I work every day with music and with bands and I have for more than 30 years. I’ve made a couple thousand records for independent bands and rock stars, for big labels and small ones. I made a record two days ago and I’ll be making one on Monday when I get off the plane. So I believe this puts me in a pretty good position to evaluate the state of the music scene today, as it relates to how it used to be and how it has been.

. . . .

I hear from some of my colleagues that these are rough times: that the internet has cut the legs off the music scene and that pretty soon nobody will be making music anymore because there’s no money in it. Virtually every place where music is written about, there is some version of this troubling perspective. People who used to make a nice income from royalties, they’ve seen the royalties dry up. And people who used to make a living selling records are having trouble selling downloads as substitute for records, and they no longer make records.

So there is a tacit assumption that this money, lost money, needs to be replaced and a lot of energy has been spent arguing from where that money will come. Bitchiness about this abounds, with everybody insisting that somebody else should be paying him, but that he shouldn’t have to pay for anybody else. I would like to see an end to this dissatisfaction.

It’s worthwhile to remember from where we’ve come. From where this bitchiness originates. In the 1970s through the 1990s, the period in which I was most active in bands in the music scene – let’s call this the pre-internet era. The music industry was essentially the record industry, in that records and radio were the venues through which people learned of music and principally experienced it. They were joined by MTV and videos in the 80s and 90s, but the principle relationship people had with music was as sound recordings. There was a booming band scene and all bands aspired to getting recorded, as a mark of legitimacy.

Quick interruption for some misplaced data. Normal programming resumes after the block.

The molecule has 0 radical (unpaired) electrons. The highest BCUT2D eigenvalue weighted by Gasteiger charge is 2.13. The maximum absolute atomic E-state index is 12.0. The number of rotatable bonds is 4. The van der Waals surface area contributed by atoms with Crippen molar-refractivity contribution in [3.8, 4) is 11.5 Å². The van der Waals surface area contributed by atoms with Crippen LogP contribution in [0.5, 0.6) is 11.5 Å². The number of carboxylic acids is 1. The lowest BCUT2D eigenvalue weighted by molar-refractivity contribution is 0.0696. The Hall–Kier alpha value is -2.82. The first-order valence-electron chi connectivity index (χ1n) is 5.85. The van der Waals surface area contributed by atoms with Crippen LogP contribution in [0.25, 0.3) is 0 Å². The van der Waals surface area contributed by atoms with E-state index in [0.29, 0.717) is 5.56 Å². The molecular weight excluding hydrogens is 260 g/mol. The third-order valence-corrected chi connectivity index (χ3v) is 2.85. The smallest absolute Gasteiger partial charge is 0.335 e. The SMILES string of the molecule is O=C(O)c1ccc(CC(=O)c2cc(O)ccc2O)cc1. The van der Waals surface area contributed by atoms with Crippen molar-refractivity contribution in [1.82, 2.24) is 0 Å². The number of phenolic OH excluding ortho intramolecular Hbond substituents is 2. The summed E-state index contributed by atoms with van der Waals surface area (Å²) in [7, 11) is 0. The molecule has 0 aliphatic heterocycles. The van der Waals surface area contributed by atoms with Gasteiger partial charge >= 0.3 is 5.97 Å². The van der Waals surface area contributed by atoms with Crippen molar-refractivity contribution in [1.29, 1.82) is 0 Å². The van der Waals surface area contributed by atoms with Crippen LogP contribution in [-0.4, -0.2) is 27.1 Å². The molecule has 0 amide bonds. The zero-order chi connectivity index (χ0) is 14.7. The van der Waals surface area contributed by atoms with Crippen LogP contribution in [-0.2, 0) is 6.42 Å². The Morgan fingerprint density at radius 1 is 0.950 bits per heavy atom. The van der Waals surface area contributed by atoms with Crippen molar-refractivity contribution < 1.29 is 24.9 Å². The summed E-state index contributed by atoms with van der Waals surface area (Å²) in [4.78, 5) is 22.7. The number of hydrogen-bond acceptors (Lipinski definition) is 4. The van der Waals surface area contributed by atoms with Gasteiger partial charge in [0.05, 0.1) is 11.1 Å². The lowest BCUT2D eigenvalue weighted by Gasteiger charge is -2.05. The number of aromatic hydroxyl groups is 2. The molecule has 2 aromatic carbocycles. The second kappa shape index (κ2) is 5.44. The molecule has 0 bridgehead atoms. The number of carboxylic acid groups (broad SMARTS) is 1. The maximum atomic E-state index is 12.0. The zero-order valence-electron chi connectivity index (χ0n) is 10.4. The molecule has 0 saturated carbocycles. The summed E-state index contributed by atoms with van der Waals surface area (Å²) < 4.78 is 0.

But recording was a rare and expensive enterprise, so it wasn’t common. Even your demo tape required considerable investment. So when I started playing in bands in the 70s and 80s most bands went through their entire lifecycle without so much as a note of their music ever being recorded.

. . . .

As a yardstick for the economics of the day or for the era, in 1979 you could buy a 45rpm single for a buck, a new album for $5, go see a club gig for $1 or a stadium gig for $7. I know these things because I still have some old ticket stubs and price stickers on my records. Note the relative parity between the live show costs and the recorded music costs. A gradual inflation of prices remained under way through the 90s, making recorded music more expensive, though it remained the principal means of experience.

The whole industry depended on these sales, and sales depended on exposure. Bands on big labels toured, essentially to promote their recordings. And the labels provided promotional and logistical support to keep the bands on the road. This supported a network of agents and managers and roadies and promotional staff, so the expense was considerable.

Retail outlets also offered special placements and promotion: displays, posters, mentions in print ads, giveaways, trinkets and what were called end cap displays. Record labels paid handsomely for these promotions and the stores used the sale of these promotions as additional income. Chain stores especially relied on corporate chain-wide promotions, regardless what the stores might think their local clientele might like. It wasn’t uncommon to see big displays of hair metal bands in urban outlets where they couldn’t sell a single stick but the labels had paid for their utility, so up they went.